The Toxic Chemical Release Inventory (TRI) data gives annual estimated releases of toxic chemicals to the environment for the area indicated. Section 313 of the Emergency Planning and Community Right-to- Know Act (also known as Title III) of the Superfund Amendments and Reauthorization Act (SARA) of 1986 (Public Law 99-499) requires EPA to establish an inventory of toxic chemical emissions from certain facilities. Section 313 informs the public of the presence of chemicals in their communities and releases of these chemicals into the community. With this information, States and communities, working with industrial facilities required to comply with this law, will be better able to protect public health and the environment. The TRI data on diskette includes (1) the names, addresses, counties, and public contacts of facilities manufacturing, processing or using the reported chemicals; (2) the SIC code for the plants; (3) the chemical involved; and (4) the estimated quantity emitted into the air (point and non-point emissions), discharged into bodies of water, injected underground, released to land, or released to publicly owned treatment works. Beginning with the 1991 reports, facilities also are required to provide information about pollution prevention and source reduction activities. New data elements include quantities of the listed chemical recycled and used for energy recovery on-site; quanties transferred off- site for recycling and energy recovery. Source reduction activities, and methods used to indentify those activities. All releases are in pounds per year. Also provided is the FIPS code corresponding to the facility state and county; the unique ID number assigned by Dun and Bradstreet to the parent company of the reporting facility as well as the name of the corporation or other business entity that owns or controls the reporting facility.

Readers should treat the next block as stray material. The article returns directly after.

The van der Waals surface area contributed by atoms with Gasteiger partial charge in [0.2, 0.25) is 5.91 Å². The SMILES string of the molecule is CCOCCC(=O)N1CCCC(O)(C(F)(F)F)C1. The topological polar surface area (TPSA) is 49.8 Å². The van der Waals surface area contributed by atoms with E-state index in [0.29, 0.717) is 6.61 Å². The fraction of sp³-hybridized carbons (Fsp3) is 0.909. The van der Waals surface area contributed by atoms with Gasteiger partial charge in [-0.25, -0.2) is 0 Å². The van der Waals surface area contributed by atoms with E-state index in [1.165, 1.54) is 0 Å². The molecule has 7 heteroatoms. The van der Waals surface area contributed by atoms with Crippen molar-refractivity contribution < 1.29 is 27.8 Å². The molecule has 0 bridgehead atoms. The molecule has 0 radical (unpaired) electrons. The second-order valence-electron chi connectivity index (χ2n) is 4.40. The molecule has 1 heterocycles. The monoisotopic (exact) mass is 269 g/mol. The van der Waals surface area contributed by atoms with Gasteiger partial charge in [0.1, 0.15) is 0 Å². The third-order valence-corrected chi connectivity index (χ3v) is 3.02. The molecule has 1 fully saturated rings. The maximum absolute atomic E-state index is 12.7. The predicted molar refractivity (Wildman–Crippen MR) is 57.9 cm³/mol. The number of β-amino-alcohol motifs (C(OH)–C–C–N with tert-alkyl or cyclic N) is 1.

Not Available

1992-01-01T23:59:59.000Z

404

Toxic Release Inventory (TRI), Maine, 1991 and 1992 (in Dbase III plus) (for microcomputers). Data file  

SciTech Connect (OSTI)

The Toxic Chemical Release Inventory (TRI) data gives annual estimated releases of toxic chemicals to the environment for the area indicated. Section 313 of the Emergency Planning and Community Right-to- Know Act (also known as Title III) of the Superfund Amendments and Reauthorization Act (SARA) of 1986 (Public Law 99-499) requires EPA to establish an inventory of toxic chemical emissions from certain facilities. Section 313 informs the public of the presence of chemicals in their communities and releases of these chemicals into the community. With this information, States and communities, working with industrial facilities required to comply with this law, will be better able to protect public health and the environment. The TRI data on diskette includes (1) the names, addresses, counties, and public contacts of facilities manufacturing, processing or using the reported chemicals; (2) the SIC code for the plants; (3) the chemical involved; and (4) the estimated quantity emitted into the air (point and non-point emissions), discharged into bodies of water, injected underground, released to land, or released to publicly owned treatment works. Beginning with the 1991 reports, facilities also are required to provide information about pollution prevention and source reduction activities. New data elements include quantities of the listed chemical recycled and used for energy recovery on-site; quanties transferred off- site for recycling and energy recovery. Source reduction activities, and methods used to indentify those activities. All releases are in pounds per year. Also provided is the FIPS code corresponding to the facility state and county; the unique ID number assigned by Dun and Bradstreet to the parent company of the reporting facility as well as the name of the corporation or other business entity that owns or controls the reporting facility.

Not Available

1992-01-01T23:59:59.000Z

405

Drilling fluids and reserve pit toxicity  

SciTech Connect (OSTI)